The high court rejected the application by the man, known only as R, that he should not have to give a sample to officers working for Operation Nutmeg, which targets those convicted of serious offences before the collection of DNA records became routine. That operation is aimed, primarily, at clearing up unsolved historic crimes.
This is a blow to true freedom, and a warning to us all.
Yes, forget for the moment that this man’s a convicted criminal, the lowest of the low – he served his time, and his application was correct, and so should have been granted.
In their judgment, Lord Justice Pitchford and Mr Justice Hickinbottom, sitting in London, said the process was lawful and proportionate.
The judges said the way the request was first made in March was unlawful but on the second occasion the request was legitimate. “[The police inspector] was fully justified in concluding that the public interest in the detection of crime outweighed the limited interference with the claimant’s private life,” Pitchford said.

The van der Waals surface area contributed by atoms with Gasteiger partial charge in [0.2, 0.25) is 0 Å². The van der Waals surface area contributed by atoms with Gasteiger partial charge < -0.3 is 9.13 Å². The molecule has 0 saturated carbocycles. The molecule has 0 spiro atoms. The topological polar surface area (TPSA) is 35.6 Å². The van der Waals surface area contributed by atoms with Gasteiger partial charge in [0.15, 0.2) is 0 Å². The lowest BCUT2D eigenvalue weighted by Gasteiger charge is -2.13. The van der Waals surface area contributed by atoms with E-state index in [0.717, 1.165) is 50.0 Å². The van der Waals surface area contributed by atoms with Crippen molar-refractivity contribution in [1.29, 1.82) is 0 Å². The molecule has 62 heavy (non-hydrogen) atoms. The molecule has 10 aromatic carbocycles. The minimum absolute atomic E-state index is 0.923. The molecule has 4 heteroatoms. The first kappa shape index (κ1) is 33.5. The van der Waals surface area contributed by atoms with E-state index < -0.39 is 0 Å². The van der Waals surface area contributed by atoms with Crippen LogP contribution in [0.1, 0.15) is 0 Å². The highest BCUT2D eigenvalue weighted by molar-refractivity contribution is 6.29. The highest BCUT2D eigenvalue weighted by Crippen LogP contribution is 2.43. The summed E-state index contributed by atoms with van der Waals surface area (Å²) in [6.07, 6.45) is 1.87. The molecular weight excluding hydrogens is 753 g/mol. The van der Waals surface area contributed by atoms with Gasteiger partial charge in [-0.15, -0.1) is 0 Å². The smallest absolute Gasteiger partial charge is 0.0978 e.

Really? Well, then, what’s to stop the National DNA database being submitted for serious proposal yet again?
Because what would aid ‘detection of crime’ more than getting hold of ALL our DNA?
Peter Neyroud, the former head of the National Policing Improvement Agency, told BBC Radio before the decision: “Collecting this DNA is worthwhile. It helps solve serious, historic cases. Of the 6,000 samples taken so far there are around 100 matches. I’m sure the police will get something worthwhile in around 50 of these cases. We are talking about pretty serious crimes here.”
Imagine what they’d get if they just sampled us all? We – the innocent members of the public – don’t deserve it any more than those having served their time do.